Jenna West is trapped by the past, threatened by the present, and unable to see a future. Her rescuer, Dr. Linc Garret is also mired in the past, a mere observer of the present, and indifferent about the future.
Jenna is a veterinarian and while making a routine house (barn?) call, she finds Linc drunk in a barn stall. She approaches him to take away the broken beer bottle he appears intent upon using on himself. Linc makes a clumsy pass at her and Jenna recoils in terror.
Years pass and Linc has found a level on which he can reconcile the loss he sustained the day he so frightened Jenna. Working shifts in the emergency room, he is able to maintain the distance he desires from everyone. When a casualty of an aggravated assault is brought in, he recognizes Jenna as the victim. In a brief moment of consciousness, she asks Linc to treat her. Unexpectedly he agrees, and the ER staff is stunned when afterwards Linc maintains a bedside watch. (Is he human after all?)
When she recovers consciousness, Jenna is able to identify the man who assaulted her. Deke Ramsey was a college football player turning pro eight years ago when Jenna's testimony convicted him of the brutal rape he had committed upon her. Ramsey has just been released from the penitentiary, and blaming Jenna for all he has lost, is determined to rape her again and then kill her. Cowan creates a truly evil character who even killed the fellow doctor who tried to protect Jenna in this newest assault.
Linc's brother is the detective handling the case and insists that Jenna not return home until Ramsey is arrested. Knowing that her family is at risk, and having only one friend she trusts, Jenna has little choice but to accept Linc's offer to stay with him.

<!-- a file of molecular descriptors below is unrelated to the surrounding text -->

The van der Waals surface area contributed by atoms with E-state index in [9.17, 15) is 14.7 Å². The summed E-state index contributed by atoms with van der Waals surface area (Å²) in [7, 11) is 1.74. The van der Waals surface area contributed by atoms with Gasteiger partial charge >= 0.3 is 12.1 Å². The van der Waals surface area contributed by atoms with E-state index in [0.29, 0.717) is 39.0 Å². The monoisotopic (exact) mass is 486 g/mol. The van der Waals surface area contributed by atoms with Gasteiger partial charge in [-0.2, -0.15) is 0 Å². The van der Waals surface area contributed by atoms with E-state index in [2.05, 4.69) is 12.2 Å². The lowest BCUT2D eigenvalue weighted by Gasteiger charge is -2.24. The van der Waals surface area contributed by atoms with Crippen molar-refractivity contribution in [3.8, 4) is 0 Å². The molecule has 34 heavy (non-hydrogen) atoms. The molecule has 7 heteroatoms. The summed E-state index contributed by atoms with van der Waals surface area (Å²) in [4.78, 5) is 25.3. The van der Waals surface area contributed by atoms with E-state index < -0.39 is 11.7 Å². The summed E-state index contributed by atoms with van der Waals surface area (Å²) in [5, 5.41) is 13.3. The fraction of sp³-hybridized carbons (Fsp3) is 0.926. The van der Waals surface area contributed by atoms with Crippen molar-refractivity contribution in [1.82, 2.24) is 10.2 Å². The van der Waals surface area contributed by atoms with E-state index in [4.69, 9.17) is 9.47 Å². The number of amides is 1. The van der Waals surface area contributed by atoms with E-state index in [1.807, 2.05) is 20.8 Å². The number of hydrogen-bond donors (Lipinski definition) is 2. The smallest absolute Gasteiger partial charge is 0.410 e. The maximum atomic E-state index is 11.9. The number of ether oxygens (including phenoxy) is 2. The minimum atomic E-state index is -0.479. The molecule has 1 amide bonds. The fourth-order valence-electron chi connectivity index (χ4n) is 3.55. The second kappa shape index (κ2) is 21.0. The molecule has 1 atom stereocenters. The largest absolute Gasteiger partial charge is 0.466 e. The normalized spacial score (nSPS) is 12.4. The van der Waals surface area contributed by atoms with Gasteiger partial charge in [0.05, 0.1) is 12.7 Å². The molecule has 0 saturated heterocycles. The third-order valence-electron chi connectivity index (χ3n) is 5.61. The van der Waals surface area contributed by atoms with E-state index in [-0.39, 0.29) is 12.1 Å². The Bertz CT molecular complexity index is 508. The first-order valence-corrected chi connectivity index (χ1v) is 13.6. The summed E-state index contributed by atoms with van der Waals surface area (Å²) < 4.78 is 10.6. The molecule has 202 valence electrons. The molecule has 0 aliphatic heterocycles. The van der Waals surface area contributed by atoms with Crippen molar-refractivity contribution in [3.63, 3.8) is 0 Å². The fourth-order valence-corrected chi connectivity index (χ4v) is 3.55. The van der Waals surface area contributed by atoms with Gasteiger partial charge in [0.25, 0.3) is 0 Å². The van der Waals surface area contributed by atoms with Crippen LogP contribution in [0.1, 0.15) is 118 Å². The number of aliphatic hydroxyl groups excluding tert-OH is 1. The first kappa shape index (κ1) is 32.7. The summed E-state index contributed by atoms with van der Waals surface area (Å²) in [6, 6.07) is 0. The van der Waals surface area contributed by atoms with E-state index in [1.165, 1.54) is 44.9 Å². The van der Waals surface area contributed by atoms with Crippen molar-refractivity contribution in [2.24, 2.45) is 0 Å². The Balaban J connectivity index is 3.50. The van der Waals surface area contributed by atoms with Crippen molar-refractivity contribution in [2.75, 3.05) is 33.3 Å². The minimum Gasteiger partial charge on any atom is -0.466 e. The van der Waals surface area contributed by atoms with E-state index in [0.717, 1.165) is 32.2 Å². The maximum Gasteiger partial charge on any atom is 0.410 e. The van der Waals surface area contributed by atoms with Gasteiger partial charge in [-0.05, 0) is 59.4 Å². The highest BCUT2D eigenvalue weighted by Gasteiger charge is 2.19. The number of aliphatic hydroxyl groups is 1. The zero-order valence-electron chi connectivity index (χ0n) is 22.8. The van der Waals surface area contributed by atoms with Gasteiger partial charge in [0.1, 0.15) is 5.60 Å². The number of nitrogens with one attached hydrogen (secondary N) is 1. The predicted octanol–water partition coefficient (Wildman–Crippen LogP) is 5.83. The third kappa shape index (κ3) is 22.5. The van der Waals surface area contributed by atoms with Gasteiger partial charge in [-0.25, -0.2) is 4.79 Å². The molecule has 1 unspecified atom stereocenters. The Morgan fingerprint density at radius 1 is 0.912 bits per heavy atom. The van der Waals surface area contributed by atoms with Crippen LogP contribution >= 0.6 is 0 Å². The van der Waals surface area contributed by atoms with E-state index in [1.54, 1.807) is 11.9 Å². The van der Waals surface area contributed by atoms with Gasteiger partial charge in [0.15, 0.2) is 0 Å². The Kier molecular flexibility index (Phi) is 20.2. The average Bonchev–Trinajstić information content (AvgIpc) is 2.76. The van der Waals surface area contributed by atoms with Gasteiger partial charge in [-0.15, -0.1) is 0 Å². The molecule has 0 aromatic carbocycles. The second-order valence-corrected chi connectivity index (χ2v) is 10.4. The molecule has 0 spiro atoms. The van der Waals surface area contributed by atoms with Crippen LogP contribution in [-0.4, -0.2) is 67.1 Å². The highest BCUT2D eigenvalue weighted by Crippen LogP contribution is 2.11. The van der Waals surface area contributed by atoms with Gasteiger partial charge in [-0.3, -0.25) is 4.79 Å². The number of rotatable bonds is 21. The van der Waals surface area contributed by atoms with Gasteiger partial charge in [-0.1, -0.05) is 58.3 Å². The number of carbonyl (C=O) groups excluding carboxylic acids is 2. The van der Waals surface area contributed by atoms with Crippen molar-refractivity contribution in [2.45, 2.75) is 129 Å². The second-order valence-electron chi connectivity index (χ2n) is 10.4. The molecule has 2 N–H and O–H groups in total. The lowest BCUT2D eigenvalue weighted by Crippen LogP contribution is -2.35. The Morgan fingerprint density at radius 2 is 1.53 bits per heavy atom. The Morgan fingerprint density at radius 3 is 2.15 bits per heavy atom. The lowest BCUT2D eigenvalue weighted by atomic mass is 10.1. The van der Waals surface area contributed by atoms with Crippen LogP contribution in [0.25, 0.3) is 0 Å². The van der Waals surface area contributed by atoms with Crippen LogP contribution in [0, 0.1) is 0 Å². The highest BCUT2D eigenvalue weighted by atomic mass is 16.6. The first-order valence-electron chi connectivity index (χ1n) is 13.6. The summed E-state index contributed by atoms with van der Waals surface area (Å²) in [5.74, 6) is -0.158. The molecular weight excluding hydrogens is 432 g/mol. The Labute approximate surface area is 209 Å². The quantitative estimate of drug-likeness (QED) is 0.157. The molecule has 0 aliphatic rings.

This is a very familiar plot line – the heroine moving in with the hero for protection. But Cowan brings unusual creativity that sets it apart from the average handling. The close proximity of living together begins to thaw Linc, and heat up Jenna. This is an unprecedented feeling for Jenna, since she perceives herself as frigid and refuses to contemplate any action that might hurt Linc. As the evil stalker draws nearer, tensions on all fronts heighten.
This is just Debra Cowan's second book with the Intimate Moments series, but she certainly displays her skills with consistently sharp dialogue and characters that are credible and likeable. Victims of aggravated rape are sometimes central characters in romance novels but rarely is the issue of resulting frigidity confronted head-on with the degree of sensitivity that Cowan employs.
Apart from the issues and the suspense inherent in the plot, this book is primarily a love story. The author's choice of doctors as leading characters merely makes the treatment of the frigidity issue more credible without losing any of the sexual tension she adroitly builds.
The remaining unmarried Garrett brother is apparently the subject of the concluding book in this series and will be available in December. Based on this book, it is one I shall certainly look forward to reading.